William Massey, Counsel, the COMPETE Coalition; Partner, Covington & Burling; and former FERC Commissioner, Washington, D.C.
In his article, “Bottling the Genie(Fortnightly, May 2013<) Ohio State Professor Douglas N. Jones points to the actions of “decision elites” in the 1980s to abandon failed price regulation of key sectors of the U.S. economic engine and to pursue what he calls “aggressive deregulatory movements in transportation and public utilities.” He laments the “retrenchment of social regulation” that resulted, and ironically advocates that the same government decision elites should once again control the social and economic fabric of U.S. society and remove decision making from consumers where it rightly belongs.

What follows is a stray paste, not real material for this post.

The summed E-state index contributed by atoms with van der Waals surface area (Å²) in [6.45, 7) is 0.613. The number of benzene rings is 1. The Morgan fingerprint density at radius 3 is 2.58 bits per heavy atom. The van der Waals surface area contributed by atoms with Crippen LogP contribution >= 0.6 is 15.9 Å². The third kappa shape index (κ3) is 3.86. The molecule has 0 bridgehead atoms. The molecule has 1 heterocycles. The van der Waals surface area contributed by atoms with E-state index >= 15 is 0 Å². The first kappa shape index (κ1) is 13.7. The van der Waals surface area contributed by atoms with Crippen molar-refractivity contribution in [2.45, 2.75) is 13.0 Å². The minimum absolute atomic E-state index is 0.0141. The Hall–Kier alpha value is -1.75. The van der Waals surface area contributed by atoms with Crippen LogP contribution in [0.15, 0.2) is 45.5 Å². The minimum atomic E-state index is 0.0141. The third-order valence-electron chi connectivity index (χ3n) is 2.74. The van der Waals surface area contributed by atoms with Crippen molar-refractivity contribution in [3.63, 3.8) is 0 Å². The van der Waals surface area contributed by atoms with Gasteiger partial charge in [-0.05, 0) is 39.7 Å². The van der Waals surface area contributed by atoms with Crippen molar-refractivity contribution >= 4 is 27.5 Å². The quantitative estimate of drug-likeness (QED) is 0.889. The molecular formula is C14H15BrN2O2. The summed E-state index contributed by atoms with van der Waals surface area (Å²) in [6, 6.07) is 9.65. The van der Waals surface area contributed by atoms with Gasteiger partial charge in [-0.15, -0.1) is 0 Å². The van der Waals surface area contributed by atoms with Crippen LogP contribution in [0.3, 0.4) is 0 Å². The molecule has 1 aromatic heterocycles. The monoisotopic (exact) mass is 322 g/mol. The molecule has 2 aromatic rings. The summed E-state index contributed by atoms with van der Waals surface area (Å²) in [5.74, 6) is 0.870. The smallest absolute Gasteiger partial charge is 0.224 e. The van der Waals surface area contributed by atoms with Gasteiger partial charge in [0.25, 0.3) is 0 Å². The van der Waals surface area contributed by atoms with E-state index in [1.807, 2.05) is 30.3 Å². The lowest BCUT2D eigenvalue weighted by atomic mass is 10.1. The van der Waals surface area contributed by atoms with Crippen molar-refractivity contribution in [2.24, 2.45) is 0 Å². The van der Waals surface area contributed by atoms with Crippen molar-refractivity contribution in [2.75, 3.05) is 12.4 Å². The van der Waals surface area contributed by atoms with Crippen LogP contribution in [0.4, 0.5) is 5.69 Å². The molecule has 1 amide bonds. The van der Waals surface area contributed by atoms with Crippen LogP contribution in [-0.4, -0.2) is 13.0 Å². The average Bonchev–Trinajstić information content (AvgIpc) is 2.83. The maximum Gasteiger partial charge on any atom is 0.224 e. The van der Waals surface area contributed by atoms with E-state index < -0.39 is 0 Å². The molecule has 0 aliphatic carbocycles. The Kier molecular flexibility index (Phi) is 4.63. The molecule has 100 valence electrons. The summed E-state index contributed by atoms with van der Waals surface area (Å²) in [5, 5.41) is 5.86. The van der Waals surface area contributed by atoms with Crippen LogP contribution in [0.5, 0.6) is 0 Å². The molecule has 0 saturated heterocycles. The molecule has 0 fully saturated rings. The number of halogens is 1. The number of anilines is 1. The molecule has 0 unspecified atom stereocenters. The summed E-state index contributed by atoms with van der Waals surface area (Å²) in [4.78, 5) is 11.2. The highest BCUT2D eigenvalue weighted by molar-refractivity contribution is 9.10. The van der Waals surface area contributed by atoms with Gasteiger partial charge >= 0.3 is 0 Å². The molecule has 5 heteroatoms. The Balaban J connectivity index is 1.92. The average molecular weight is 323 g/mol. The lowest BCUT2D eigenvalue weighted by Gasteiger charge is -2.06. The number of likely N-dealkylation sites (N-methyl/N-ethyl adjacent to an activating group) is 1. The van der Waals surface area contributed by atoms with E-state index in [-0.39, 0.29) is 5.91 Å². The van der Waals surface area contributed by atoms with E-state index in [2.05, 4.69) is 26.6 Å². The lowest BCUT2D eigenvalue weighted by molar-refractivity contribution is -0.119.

Let’s examine the social and economic benefits that occurred as a result of the move away from aggressive governmental price regulation, a trend that began in the Carter administration.
The end of aggressive price controls in the airline industry made air travel, which had been expensive and largely confined to elite well-to-do and business travelers, more affordable to the masses. Air travel is far more common, convenient, and affordable to the average consumer today.
The end of wellhead price controls for natural gas similarly had positive effects for the national economy, lowering prices and paving the way for the shale gas revolution that is benefiting consumers, the environment, and our economy today.